In Kenney v. State of New York, Office of Children and Family Services, 16-cv-4522, 2017 WL 5633166 (S.D.N.Y. Nov. 20, 2017), the court granted in part and denied in part defendants’ motion for summary judgment on plaintiff’s sexual harassment claims.
In sum, plaintiff asserted claims of “hostile work environment” and “quid pro quo” sexual harassment based on the conduct of a co-worker (Davis). Here I will focus on plaintiff’s “hostile work environment” claim.I discuss the court’s evaluation of plaintiff’s “quid pro quo” sexual harassment claim here.
The court held that there was sufficient evidence that Davis (i) created a hostile work environment, and (ii) the entity/employer could be liable for his conduct.
Hostile Work Environment
As to the first point, the court held that a reasonable jury could find that Davis’ conduct toward plaintiff amounted to a hostile work environment.
Notably, the court highlighted the following conduct by Davis, as alleged by plaintiff:
- Davis told her “he liked [her] … because [she] reminded him of a stripper and that [she] had the goods … the top, and the bottom.” (Kenney Dep. at 95-96).
- He asked plaintiff “to stand up so that he could wand [her] with the metal detector.” (Id. at 96).
- He took plaintiff to a room in the basement of Red Hook, during what Davis told plaintiff would be a “brief tour of the facility,” and although he “did not physically touch” plaintiff, he did “com[e] very close,” and told plaintiff “there were no cameras” in the room. (Id.)
- He asked plaintiff if she thought about him over the weekend, and told her “several times that [she] was going to get him in trouble.” (Id. at 97).
- He “would not stop coming to [her] office” and “[h]e would hang out there all day.” (Id.).
- He “mad[e] a lot of … sexual, inappropriate terms and express[ed] himself inappropriately toward”plaintiff. (Id.).
- He told plaintiff she was “beautiful,” “his type,” that he felt “a connection” with plaintiff, and that she was “the kind of woman he would want to introduce to his mom.” (Id. at 112).
- He gave her his cell phone number unsolicited. (Barkan Decl. Ex. J at 4).
Here is the legal standard, as summarized by the court:
[T]o establish a hostile work environment claim under Title VII, a plaintiff must produce enough evidence to show that the workplace is permeated with discriminatory intimidation, ridicule, and insult, that is sufficiently severe or pervasive to alter the conditions of the victim’s employment and create an abusive working environment.” Rivera v. Rochester Genesee Reg’l Transp. Auth., 743 F.3d 11, 20 (2d Cir. 2014) (internal quotation marks omitted). The standard has objective and subjective elements: “the conduct complained of must be severe or pervasive enough that a reasonable person would find it hostile or abusive, and the victim must subjectively perceive the work environment to be abusive.” Raspardo v. Carlone, 770 F.3d 97, 114 (2d Cir. 2014). “Whether a reasonable person would find a given work environment to be hostile depends on the totality of the circumstances; ‘[c]onsiderations include: (1) the frequency of the conduct, (2) the severity of the conduct, (3) whether the conduct is physically threatening or humiliating, or a mere offensive utterance, and (4) whether the conduct unreasonably interferes with the employee’s work performance.’ ”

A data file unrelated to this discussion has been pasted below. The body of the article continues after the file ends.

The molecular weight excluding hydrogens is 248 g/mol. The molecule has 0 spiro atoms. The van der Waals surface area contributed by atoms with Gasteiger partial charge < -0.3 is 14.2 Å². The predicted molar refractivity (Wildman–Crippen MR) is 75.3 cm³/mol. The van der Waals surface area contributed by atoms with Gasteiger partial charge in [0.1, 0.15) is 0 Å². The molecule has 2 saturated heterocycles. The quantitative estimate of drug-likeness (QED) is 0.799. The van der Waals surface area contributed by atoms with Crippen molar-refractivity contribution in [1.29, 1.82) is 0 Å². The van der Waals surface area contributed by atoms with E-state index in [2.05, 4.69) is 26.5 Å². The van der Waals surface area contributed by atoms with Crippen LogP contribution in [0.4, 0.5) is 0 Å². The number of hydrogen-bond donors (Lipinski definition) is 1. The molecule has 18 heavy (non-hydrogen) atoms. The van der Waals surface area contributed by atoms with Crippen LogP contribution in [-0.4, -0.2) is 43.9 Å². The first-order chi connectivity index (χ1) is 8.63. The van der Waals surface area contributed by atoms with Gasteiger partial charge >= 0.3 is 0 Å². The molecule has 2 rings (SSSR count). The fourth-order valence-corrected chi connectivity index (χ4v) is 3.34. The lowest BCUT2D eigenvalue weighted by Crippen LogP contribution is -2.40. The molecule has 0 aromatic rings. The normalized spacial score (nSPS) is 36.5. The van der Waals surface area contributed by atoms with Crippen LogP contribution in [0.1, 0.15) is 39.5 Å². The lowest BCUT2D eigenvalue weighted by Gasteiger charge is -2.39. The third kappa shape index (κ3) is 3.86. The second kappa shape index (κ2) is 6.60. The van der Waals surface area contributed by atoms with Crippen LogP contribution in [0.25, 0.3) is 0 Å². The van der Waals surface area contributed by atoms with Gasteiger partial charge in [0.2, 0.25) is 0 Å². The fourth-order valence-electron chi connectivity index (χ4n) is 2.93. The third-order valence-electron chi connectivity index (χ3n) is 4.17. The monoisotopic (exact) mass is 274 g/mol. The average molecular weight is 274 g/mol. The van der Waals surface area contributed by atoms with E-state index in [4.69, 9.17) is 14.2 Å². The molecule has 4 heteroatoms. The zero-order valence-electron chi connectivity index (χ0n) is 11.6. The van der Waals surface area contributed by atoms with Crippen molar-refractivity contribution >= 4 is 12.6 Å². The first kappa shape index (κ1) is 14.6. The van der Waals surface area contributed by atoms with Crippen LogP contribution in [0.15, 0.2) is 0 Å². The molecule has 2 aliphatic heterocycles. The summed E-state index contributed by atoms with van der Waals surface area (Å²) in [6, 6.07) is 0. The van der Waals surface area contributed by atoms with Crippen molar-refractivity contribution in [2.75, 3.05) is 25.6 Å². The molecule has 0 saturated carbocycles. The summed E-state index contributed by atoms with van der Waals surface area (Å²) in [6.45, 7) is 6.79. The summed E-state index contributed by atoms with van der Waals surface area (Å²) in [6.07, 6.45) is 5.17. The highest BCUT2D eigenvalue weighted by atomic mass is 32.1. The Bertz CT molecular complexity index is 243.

Applying the law, the court held:
[P]laintiff testified Davis repeatedly and frequently said sexually harassing things to plaintiff and acted inappropriately toward her the majority of the time she worked with him. She describes multiple specific interactions that a reasonable jury could find objectively hostile, and she testified that she subjectively felt “extremely uncomfortable” at work. (Kenney Dep. at 97).
Defendants argue plaintiff’s allegations are insufficient to constitute a hostile work environment because they consist of only “a handful of suggestive remarks and three ambiguous incidents occurring over the course of a matter of days.” (Defs.’ Br. at 15). The Court disagrees—a reasonable jury could easily conclude Davis’s behavior toward plaintiff was persistent, pervasive, and created an abusive working environment for plaintiff. [Paragraphing altered.]
Therefore, summary judgment was not warranted on the issue of whether Davis created a hostile work environment.
The court next turned to the issue of whether the entity employer could be held liable for Davis’ conduct. It held that it could.
It outlined the legal standard for imputing liability to an entity employer:
The Supreme Court has ruled that employers are not automatically liable for sexual harassment perpetrated by their employees.” Petrosino v. Bell Atl., 385 F.3d 210, 225 (2d Cir. 2004) (citing Burlington Indus., Inc. v. Ellerth, 524 U.S. 742 (1998); Faragher v. City of Boca Raton, 524 U.S. 775 (1998)). Instead, “[u]nder Title VII, an employer’s liability for such harassment may depend on the status of the harasser.” Vance v. Ball State Univ., 133 S. Ct. 2434, 2439 (2013).